Hawaii - Settlement
The Polynesian settlement of Hawaii was a segment in one of humankind's most audacious periods of ocean voyaging. These people set out on repeated voyages in open canoes across broad oceanic expanses separating small island clusters. Settlers who came to Hawaii 1,000 years ago, for example, are presumed to have come from the Marquesas, 4,000 kilometers to the southwest. There was some kind of pre-Polynesian population on the island, but it was probably absorbed by the newcomers. A second substantial wave of Polynesian migrants arrived 500 or 600 years ago.
The massive effort required by these voyages apparently became too great. As a result, Hawaii spent several hundred years in isolation after the second migration period. During the isolation, the Hawaiians solidified a complicated social organization in their insular paradise. Hereditary rulers held absolute sway over their populations and owned all of the land. By the late 18th century, when Europeans found the islands, the benign environment supported a population that numbered about 300,000.
The first European to visit Hawaii, which he dubbed the Sandwich Islands, was Captain James Cook in 1778. Cook was killed on the shore of the Big Island, but news of his discovery spread rapidly after reaching Europe and North America; it was quickly recognized that the islands were the best location for a waystation to exploit the trade developing between North America and Asia.
In the 1820s, the whaling industry moved into the North Pacific and, for the next half-century, the islands became the principal rest and resupply center for whalers. About the same time, Protestant missionaries came to the islands. Like most of the whalers, they were from the northeastern United States. They were very successful in their missionary work, and for decades had a major influence on the islanders.
The first Hawaiian sugar plantation was established in 1837, although the islands did not become a substantial producer until after the middle of the century. Between then and the end of the 19th century, Hawaii grew to the rank of a major world sugar exporter.
This development led to a need for agricultural laborers. Native Hawaiians were used for a time, but their declining numbers provided nothing like the labor force needed. Thus, between 1852 and 1930, plantation owners brought 400,000 agricultural laborers, mostly Asian, to Hawaii. In 1852, ethnic Hawaiians represented over 95 percent of the population of the islands. By 1900, they were less than 15 percent of the total population of just over 150,000, whereas nearly 75 percent were Oriental.
After 1930, the mainland United States became the main source of new residents in Hawaii. In 1910, only about one resident of Hawaii in five was of European ancestry (referred to in Hawaii as Caucasian). Now, nearly 40 percent of the state's population is Caucasian or part-Caucasian.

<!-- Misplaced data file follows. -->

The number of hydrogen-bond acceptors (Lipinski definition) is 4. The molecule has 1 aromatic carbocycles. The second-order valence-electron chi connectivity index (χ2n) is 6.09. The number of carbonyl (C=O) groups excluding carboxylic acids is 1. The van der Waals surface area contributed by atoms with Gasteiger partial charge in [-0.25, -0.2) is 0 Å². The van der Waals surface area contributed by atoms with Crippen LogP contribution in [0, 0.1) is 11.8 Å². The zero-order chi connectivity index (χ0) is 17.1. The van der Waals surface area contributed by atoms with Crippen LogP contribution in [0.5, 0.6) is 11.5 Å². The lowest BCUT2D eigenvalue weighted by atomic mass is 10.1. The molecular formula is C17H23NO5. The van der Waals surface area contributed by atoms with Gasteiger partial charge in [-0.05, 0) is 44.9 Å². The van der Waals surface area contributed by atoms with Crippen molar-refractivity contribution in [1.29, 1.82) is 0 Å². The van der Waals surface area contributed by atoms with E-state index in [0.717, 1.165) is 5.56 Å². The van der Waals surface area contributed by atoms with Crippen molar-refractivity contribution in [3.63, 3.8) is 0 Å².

The population of Hawaii fell from its pre-European peak to a low of 54,000 in 1876 before beginning to grow again. By the early 1920s, the state's population had reached pre-European levels, and in 1988, the state had 1.1 million residents. Because of immigration, Hawaii's annual rate of population growth is well above the U.S. average.
The pre-European population was spread across the islands, with the Big Island occupied by the largest number of people. Since European discovery, the islands' population has been concentrated increasingly on Oahu. Honolulu, with its fine harbor, became the principal port city.
The political history of Hawaii was turbulent during the 120 years after Cook's discovery. The various kingdoms of the islands were eliminated by a strong chief, Kamehameha, between 1785 and 1795. The missionaries' growing influence gradually made a sham of the authority of the Hawaiian rulers, and, during the 19th century, competing European political interests moved in to fill the resulting vacuum.
But the increasing role of Americans made it inevitable that, if Hawaii was to lose its political independence, it would be annexed by the United States. As American plantation owners increased in number and influence, their dissatisfaction with the Hawaiian government grew. In 1887, they forced the monarchy to accept an elected government controlled by the planters. The monarchy was overthrown completely in 1893, and the new revolutionary government immediately requested annexation by the United States. Initially refused, they were finally accepted as a territory in 1898.
No provision was made at the time of annexation for the eventual admission of Hawaii to statehood, and it was not until 1959, after Alaska was admitted to the union, that Hawaii became the 50th U.S. state.
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